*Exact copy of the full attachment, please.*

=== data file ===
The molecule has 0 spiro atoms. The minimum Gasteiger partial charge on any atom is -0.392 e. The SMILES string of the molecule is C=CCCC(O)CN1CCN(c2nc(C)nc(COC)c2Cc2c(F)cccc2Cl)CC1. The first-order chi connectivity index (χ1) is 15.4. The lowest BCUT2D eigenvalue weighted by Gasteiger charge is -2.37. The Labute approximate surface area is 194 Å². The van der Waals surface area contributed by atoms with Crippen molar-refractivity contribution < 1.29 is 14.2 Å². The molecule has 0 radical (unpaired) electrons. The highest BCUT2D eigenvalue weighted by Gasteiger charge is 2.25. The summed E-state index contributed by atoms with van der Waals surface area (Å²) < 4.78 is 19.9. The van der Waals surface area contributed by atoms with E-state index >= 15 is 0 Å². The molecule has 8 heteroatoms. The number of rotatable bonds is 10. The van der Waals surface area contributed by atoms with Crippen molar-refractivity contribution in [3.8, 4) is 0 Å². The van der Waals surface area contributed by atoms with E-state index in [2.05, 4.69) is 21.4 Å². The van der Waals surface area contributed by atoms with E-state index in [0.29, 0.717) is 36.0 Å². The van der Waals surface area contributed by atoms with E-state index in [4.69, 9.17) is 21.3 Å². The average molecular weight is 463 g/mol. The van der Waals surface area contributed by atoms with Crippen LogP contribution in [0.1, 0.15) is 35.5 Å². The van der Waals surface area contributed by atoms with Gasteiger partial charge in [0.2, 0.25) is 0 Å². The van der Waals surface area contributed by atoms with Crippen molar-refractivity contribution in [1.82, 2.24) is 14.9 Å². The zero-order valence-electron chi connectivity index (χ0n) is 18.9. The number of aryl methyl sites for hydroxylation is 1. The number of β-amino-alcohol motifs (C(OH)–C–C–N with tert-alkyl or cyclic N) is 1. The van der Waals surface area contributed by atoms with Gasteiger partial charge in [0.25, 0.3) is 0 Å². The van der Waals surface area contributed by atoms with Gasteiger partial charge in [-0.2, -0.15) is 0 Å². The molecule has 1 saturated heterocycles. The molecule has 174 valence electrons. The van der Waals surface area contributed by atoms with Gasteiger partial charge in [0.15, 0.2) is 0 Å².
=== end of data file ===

The molecule has 0 spiro atoms. The minimum Gasteiger partial charge on any atom is -0.392 e. The SMILES string of the molecule is C=CCCC(O)CN1CCN(c2nc(C)nc(COC)c2Cc2c(F)cccc2Cl)CC1. The first-order chi connectivity index (χ1) is 15.4. The lowest BCUT2D eigenvalue weighted by Gasteiger charge is -2.37. The Labute approximate surface area is 194 Å². The van der Waals surface area contributed by atoms with Crippen molar-refractivity contribution < 1.29 is 14.2 Å². The molecule has 0 radical (unpaired) electrons. The highest BCUT2D eigenvalue weighted by Gasteiger charge is 2.25. The summed E-state index contributed by atoms with van der Waals surface area (Å²) < 4.78 is 19.9. The van der Waals surface area contributed by atoms with E-state index >= 15 is 0 Å². The molecule has 8 heteroatoms. The number of rotatable bonds is 10. The van der Waals surface area contributed by atoms with Crippen molar-refractivity contribution in [3.8, 4) is 0 Å². The van der Waals surface area contributed by atoms with E-state index in [2.05, 4.69) is 21.4 Å². The van der Waals surface area contributed by atoms with E-state index in [0.29, 0.717) is 36.0 Å². The van der Waals surface area contributed by atoms with E-state index in [4.69, 9.17) is 21.3 Å². The average molecular weight is 463 g/mol. The van der Waals surface area contributed by atoms with Crippen LogP contribution in [0.1, 0.15) is 35.5 Å². The van der Waals surface area contributed by atoms with Gasteiger partial charge in [0.2, 0.25) is 0 Å². The van der Waals surface area contributed by atoms with Crippen molar-refractivity contribution in [1.82, 2.24) is 14.9 Å². The zero-order valence-electron chi connectivity index (χ0n) is 18.9. The number of aryl methyl sites for hydroxylation is 1. The number of β-amino-alcohol motifs (C(OH)–C–C–N with tert-alkyl or cyclic N) is 1. The van der Waals surface area contributed by atoms with Gasteiger partial charge in [0.25, 0.3) is 0 Å². The van der Waals surface area contributed by atoms with Gasteiger partial charge in [-0.2, -0.15) is 0 Å². The molecule has 1 saturated heterocycles. The molecule has 174 valence electrons. The van der Waals surface area contributed by atoms with Gasteiger partial charge in [0.15, 0.2) is 0 Å².